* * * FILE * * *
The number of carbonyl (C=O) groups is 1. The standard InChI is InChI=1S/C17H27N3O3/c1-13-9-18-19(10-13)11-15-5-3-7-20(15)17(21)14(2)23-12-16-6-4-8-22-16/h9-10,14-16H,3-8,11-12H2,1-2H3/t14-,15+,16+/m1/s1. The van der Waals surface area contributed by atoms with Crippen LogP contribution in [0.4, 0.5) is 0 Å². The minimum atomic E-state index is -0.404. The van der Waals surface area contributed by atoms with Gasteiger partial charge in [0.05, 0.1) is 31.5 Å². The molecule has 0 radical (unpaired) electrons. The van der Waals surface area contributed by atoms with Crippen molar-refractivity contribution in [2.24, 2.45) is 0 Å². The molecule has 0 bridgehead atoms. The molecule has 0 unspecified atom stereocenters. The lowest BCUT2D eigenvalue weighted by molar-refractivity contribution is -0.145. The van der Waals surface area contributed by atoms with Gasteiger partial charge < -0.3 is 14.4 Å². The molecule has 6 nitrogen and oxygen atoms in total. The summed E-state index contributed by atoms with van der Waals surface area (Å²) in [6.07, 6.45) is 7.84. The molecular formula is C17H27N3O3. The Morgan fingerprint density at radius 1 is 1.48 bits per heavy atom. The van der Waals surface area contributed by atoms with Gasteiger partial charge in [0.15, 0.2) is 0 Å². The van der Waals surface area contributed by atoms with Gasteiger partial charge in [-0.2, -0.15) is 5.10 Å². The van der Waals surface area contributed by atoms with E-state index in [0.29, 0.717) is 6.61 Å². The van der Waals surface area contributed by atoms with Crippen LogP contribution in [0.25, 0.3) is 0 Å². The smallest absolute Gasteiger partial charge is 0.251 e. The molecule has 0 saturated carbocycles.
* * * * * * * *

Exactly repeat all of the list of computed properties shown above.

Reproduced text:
The number of carbonyl (C=O) groups is 1. The standard InChI is InChI=1S/C17H27N3O3/c1-13-9-18-19(10-13)11-15-5-3-7-20(15)17(21)14(2)23-12-16-6-4-8-22-16/h9-10,14-16H,3-8,11-12H2,1-2H3/t14-,15+,16+/m1/s1. The van der Waals surface area contributed by atoms with Crippen LogP contribution in [0.4, 0.5) is 0 Å². The minimum atomic E-state index is -0.404. The van der Waals surface area contributed by atoms with Gasteiger partial charge in [0.05, 0.1) is 31.5 Å². The molecule has 0 radical (unpaired) electrons. The van der Waals surface area contributed by atoms with Crippen molar-refractivity contribution in [2.24, 2.45) is 0 Å². The molecule has 0 bridgehead atoms. The molecule has 0 unspecified atom stereocenters. The lowest BCUT2D eigenvalue weighted by molar-refractivity contribution is -0.145. The van der Waals surface area contributed by atoms with Gasteiger partial charge < -0.3 is 14.4 Å². The molecule has 6 nitrogen and oxygen atoms in total. The summed E-state index contributed by atoms with van der Waals surface area (Å²) in [6.07, 6.45) is 7.84. The molecular formula is C17H27N3O3. The Morgan fingerprint density at radius 1 is 1.48 bits per heavy atom. The van der Waals surface area contributed by atoms with Gasteiger partial charge in [0.15, 0.2) is 0 Å². The van der Waals surface area contributed by atoms with Gasteiger partial charge in [-0.2, -0.15) is 5.10 Å². The van der Waals surface area contributed by atoms with E-state index in [0.29, 0.717) is 6.61 Å². The van der Waals surface area contributed by atoms with Crippen LogP contribution in [0.25, 0.3) is 0 Å². The smallest absolute Gasteiger partial charge is 0.251 e. The molecule has 0 saturated carbocycles.